Monday, March 21, 2011
THE SALON by Nick Bertozzi
Georges Braque is a typical starving artist in Paris, hoping to invent a new style of painting. After courting the favor of important avant-garde art collectors Gertrude and Leo Stein, he becomes embroiled in the salon--a group of the Stein's friends (including Pablo Picasso, Guillaume Apollinaire, Erik Satie, and Alice B. Toklas) who drink a special blue absinthe that allows them to enter paintings. Unfortunately, Gauguin's former mistress, Anna, has figured out a way to live in the paintings permanently, which has given her super-human strength; and now she's taking bloody revenge on the artists for being objectified, by ripping their heads off. Leo and Gertrude are certain they'll be next.
A part of me really loved this graphic novel--and yes, it was the art historian part. As soon as I saw Memory's review of it on Stella Matutina, I knew I had to read it. A good portion of my master's thesis involved the avant-garde in early twentieth-century Paris, including Apollinaire and Picasso, so it was soooo totally up my alley. That being said, the part of me that reads for pure entertainment value was disappointed. The only character with any personality in this novel was Picasso, and his motivations were pretty basic: food and sex. Everyone else seemed fairly interchangeable. The book feels edited down to the point of near-incomprehensibility, but at the same time it takes a looong time to read. The ending was kind of lame, and I didn't feel like I learned much of anything about this time period or the avant-garde.
But like I said, as a person who knows way too much about this shit, I did enjoy it. My favorite part of the novel was, surprisingly, Picasso. As some of you may know, I'm not a fan of Picasso. I think he's an overrated hack, in all honesty, so any book that presents Picasso as a lewd and unoriginal "little man" who fucks chickens (all true--okay, maybe the chicken part isn't) gets my vote. I actually warmed up to Picasso a bit while reading The Salon, just because he was so stupid. I also loved clever Apollinaire, even though he didn't get a lot of scenes, as a dashing bi-sexual playa playa.
Leo and Gertrude's storyline, on the other hand, seemed to go nowhere; nor was Georges Braque very interesting. This is unfortunate, since Braque's the hero of the story and the Steins are the main connection to Anna, the murderous blue woman.
Paul Gauguin. Spirit of the Dead Watching, 1892.
Anna, meanwhile, was very interesting. In the graphic novel, Anna is the girl seen in paintings such Spirit of the Dead Watching--in real life, Gauguin's fourteen-year-old Tahitian wife, Tehura. In The Salon, he takes her to Paris, where they both become addicted to the blue absinthe that allows them to enter paintings. Anna starts to whore herself out for money to buy more of it. She becomes ill with a European disease (let's face it, probably syphilis) and dies, but Gauguin paints new bodies for them and they both become blue people living inside a paradise he painted. Only, Anna now hunts the streets of Paris, tearing the heads off of Gauguin's artist friends and collectors of his work.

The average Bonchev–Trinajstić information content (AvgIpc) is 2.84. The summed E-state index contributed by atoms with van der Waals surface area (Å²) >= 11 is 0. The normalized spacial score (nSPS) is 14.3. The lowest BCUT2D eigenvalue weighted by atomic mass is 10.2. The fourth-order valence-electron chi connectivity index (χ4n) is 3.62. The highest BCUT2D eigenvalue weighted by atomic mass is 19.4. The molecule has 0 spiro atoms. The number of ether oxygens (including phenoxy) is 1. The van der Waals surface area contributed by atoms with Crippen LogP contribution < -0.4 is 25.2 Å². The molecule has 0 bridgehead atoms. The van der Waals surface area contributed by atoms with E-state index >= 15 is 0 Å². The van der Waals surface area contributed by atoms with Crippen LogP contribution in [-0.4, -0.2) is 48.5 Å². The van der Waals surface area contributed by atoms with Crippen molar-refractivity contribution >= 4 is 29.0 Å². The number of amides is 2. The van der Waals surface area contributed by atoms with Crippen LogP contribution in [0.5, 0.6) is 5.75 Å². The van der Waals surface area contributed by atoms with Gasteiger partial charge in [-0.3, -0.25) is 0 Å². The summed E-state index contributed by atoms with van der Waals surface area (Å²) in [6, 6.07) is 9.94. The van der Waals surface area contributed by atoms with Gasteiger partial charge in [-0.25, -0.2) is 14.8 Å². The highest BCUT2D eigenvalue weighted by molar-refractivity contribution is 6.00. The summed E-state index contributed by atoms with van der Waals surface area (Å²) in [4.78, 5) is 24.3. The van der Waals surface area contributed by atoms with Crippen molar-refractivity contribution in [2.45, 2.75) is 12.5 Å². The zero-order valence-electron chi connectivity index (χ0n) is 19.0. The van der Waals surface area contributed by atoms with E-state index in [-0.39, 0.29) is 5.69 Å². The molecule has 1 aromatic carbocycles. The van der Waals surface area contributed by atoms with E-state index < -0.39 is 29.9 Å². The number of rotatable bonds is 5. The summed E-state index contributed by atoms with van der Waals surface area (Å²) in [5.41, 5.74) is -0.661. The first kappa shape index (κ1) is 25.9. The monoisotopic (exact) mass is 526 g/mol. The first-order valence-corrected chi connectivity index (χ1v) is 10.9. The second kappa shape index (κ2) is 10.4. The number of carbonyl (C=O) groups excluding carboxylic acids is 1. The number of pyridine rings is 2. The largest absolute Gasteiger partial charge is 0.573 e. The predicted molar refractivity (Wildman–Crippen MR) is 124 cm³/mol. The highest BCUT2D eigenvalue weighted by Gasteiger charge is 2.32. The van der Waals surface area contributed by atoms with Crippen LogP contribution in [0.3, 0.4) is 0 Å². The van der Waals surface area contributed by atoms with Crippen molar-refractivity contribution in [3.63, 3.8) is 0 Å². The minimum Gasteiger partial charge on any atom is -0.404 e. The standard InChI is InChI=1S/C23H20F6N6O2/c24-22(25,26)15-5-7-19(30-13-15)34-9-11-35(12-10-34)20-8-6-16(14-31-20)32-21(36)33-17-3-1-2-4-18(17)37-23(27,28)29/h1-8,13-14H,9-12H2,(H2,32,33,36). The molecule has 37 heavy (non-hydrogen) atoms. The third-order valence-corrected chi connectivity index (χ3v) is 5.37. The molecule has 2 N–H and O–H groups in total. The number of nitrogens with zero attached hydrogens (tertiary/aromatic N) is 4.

This is why I say Anna is taking revenge for her objectification--Gauguin has taken away her humanity, literally regulated her to the status of a painted, sexual object forever. But not powerless--she takes control of Gauguin's blue image, trapping him inside his own painting, and kills those who would presume to possess her (interesting side note: the "spirit of the dead" that Gauguin referred to in the painting of Tehura was occasionally described as a blue spirit with sharp fangs). In that context, I found the conclusion of this sub-plot and how the salon winds up putting an end to Anna particularly interesting.
How does this all tie into Braque and Picasso and the invention of Cubism? It's not made explicit in the novel, but I think the move to non-representational art in the story is connected to Anna, in that little pieces of inanimate objects cannot come out of their paintings to attack you, as apparently Tahitian women can. Cubism is hailed in the novel as a new way of seeing whole objects in two-dimensional space, but it's also a safer representational method for the characters in the book--and crueler for their subjects. Picasso takes Gauguin's objectification of Anna to a new level and fucks her into oblivion until she's nothing more than disorganized facial features, an object unable to bite back, finally and truly relegated to two-dimensional space.
As for the art of the graphic novel itself, the panels mostly have two colors, and the change in them are used to signal different storylines. The colors are kind of garish, but it fits into the style of painting that was going on at the time (as you can see in Spirit of the Dead Watching, above). There are also some very elegant and well-done visual quotations from other famous paintings that made me smile, but didn't really play any significant role in the plot. If I were to be honest, I found myself missing the manga style of illustration, but c'est la vie.
The Salon has a lot of great ideas and is definitely worth checking out if you're interested in this time period. I do wish, however, that the characters were more fully realized and that the narrative flowed more smoothly. It has the feeling of an artistic vision that was restrained; I don't know if that's true or not, but I do have affection for this graphic novel and definitely appreciate what Nick Bertozzi was trying to create.
Musical Notes: Kathleen Edwards, "I Make the Dough, You Get the Glory"
This work by Tasha B. at Truth Beauty Freedom and Books is licensed under a Creative Commons Attribution-NonCommercial-ShareAlike 3.0 Unported License.